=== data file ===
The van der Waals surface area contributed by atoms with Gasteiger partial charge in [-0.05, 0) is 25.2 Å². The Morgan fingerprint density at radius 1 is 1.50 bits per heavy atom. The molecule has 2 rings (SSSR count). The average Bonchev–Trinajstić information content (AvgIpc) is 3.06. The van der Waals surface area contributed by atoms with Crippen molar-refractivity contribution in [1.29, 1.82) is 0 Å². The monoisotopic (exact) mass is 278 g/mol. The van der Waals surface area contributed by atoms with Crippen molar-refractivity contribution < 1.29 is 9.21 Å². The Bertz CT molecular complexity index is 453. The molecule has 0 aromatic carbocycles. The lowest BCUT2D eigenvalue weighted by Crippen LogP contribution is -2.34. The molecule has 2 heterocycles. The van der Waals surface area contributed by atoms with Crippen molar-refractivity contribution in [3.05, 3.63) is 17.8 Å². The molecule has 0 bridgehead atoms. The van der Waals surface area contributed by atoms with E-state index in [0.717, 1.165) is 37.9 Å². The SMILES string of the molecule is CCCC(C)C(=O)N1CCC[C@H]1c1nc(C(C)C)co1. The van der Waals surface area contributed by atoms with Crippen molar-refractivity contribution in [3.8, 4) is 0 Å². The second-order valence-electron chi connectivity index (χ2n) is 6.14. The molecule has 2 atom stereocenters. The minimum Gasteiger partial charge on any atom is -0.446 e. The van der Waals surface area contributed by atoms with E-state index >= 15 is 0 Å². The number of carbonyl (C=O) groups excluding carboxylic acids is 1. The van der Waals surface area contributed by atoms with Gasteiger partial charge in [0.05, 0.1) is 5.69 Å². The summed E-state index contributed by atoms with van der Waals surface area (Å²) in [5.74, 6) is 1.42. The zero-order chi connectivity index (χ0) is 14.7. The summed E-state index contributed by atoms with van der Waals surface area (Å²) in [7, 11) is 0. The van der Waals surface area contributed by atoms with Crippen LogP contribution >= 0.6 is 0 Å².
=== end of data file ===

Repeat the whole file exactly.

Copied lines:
The van der Waals surface area contributed by atoms with Gasteiger partial charge in [-0.05, 0) is 25.2 Å². The Morgan fingerprint density at radius 1 is 1.50 bits per heavy atom. The molecule has 2 rings (SSSR count). The average Bonchev–Trinajstić information content (AvgIpc) is 3.06. The van der Waals surface area contributed by atoms with Crippen molar-refractivity contribution in [1.29, 1.82) is 0 Å². The monoisotopic (exact) mass is 278 g/mol. The van der Waals surface area contributed by atoms with Crippen molar-refractivity contribution < 1.29 is 9.21 Å². The Bertz CT molecular complexity index is 453. The molecule has 0 aromatic carbocycles. The lowest BCUT2D eigenvalue weighted by Crippen LogP contribution is -2.34. The molecule has 2 heterocycles. The van der Waals surface area contributed by atoms with Crippen molar-refractivity contribution in [3.05, 3.63) is 17.8 Å². The molecule has 0 bridgehead atoms. The van der Waals surface area contributed by atoms with E-state index in [0.717, 1.165) is 37.9 Å². The SMILES string of the molecule is CCCC(C)C(=O)N1CCC[C@H]1c1nc(C(C)C)co1. The van der Waals surface area contributed by atoms with Crippen molar-refractivity contribution in [3.8, 4) is 0 Å². The second-order valence-electron chi connectivity index (χ2n) is 6.14. The molecule has 2 atom stereocenters. The minimum Gasteiger partial charge on any atom is -0.446 e. The van der Waals surface area contributed by atoms with E-state index >= 15 is 0 Å². The number of carbonyl (C=O) groups excluding carboxylic acids is 1. The van der Waals surface area contributed by atoms with Gasteiger partial charge in [0.05, 0.1) is 5.69 Å². The summed E-state index contributed by atoms with van der Waals surface area (Å²) in [5.74, 6) is 1.42. The zero-order chi connectivity index (χ0) is 14.7. The summed E-state index contributed by atoms with van der Waals surface area (Å²) in [7, 11) is 0. The van der Waals surface area contributed by atoms with Crippen LogP contribution >= 0.6 is 0 Å².